That’s where research comes into play. Back in 1998, Marucha et al examined the effects of stress on wound healing. Who were the lucky subjects? Dental students of course, because learning how to put your hands in other people’s mouths without getting your finger bitten off wasn’t stressful enough. The researchers created punch biopsy wounds on the hard palate of the students during two different scenarios; one during summer vacation (couldn’t think of any better way to spend your summer), and the other three days before their first huge exam. scumbag-dentist_o_656833 Now if I remember back to the first exams of the semester during PT school, I’d say that tensions were high and my classmates were just a little bit more stressed out than usual, so I can imagine how happy these dental students must have been. The researchers then tracked to see how long it took each of the wounds to heal, and compared them between the two scenarios.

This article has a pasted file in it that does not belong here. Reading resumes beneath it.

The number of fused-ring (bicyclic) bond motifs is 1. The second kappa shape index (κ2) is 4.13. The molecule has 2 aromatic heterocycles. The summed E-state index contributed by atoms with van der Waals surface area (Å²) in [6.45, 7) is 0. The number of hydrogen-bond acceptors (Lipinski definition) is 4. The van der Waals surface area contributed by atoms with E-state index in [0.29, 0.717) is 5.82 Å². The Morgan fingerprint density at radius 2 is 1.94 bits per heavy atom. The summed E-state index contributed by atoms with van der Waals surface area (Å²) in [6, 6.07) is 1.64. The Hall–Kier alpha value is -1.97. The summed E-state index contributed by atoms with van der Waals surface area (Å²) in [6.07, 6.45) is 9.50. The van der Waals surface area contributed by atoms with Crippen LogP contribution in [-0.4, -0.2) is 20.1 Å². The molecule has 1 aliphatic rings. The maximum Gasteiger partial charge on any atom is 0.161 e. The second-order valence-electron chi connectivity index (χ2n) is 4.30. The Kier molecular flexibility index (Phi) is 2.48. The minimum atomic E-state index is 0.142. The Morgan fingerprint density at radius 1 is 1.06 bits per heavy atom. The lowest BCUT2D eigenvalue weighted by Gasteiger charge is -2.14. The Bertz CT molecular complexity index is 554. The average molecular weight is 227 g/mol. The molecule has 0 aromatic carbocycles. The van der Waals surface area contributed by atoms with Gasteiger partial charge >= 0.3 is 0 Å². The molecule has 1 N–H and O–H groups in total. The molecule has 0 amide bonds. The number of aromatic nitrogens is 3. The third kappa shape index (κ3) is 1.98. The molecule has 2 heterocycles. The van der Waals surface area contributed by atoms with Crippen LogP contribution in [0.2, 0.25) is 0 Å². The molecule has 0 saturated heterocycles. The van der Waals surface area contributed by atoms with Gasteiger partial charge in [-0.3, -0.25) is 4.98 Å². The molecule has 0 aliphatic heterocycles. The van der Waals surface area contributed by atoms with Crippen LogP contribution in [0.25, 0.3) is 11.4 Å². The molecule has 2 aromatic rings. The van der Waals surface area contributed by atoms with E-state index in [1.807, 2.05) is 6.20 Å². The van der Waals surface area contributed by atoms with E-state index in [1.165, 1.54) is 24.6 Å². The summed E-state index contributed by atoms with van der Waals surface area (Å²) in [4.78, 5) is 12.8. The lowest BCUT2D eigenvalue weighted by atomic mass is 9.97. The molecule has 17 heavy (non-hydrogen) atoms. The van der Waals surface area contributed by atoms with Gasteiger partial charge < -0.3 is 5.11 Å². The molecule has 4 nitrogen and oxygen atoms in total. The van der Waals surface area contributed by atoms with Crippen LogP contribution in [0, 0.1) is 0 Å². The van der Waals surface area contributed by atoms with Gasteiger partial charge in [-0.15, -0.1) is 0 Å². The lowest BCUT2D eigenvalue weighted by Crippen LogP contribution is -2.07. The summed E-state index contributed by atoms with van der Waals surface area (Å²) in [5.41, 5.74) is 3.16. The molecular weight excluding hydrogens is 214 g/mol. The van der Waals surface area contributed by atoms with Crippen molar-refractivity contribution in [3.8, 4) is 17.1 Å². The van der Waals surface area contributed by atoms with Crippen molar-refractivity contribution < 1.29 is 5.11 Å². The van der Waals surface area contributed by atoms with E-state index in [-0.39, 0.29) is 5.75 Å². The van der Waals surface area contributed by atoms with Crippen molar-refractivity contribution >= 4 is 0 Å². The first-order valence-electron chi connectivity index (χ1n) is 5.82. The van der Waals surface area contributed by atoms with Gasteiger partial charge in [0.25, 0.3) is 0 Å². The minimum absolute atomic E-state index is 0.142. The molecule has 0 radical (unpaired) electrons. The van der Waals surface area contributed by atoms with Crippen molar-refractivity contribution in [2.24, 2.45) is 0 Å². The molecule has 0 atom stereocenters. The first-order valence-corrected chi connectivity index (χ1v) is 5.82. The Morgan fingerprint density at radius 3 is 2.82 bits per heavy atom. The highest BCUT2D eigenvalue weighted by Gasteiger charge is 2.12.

What did they find? The wounds that were made days before the big exam took nearly 40% longer to heal. Once again in case you missed it, it took FORTY PERCENT LONGER TO HEAL. Same type of wound, same person, all that changed were the situational stressors. Now why is that important? Remember all of those potential stressful events going on in our patients’ lives; how do you think they will help their tissue healing rates? As I have said before, pain does not always equal tissue damage. There are a variety of reasons which can exacerbate someone’s symptoms, and stress can be one of those many factors. Helping the patient make the realization that their stress can impact their tissue healing may actually be a huge breakthrough in your ability to treat the patient.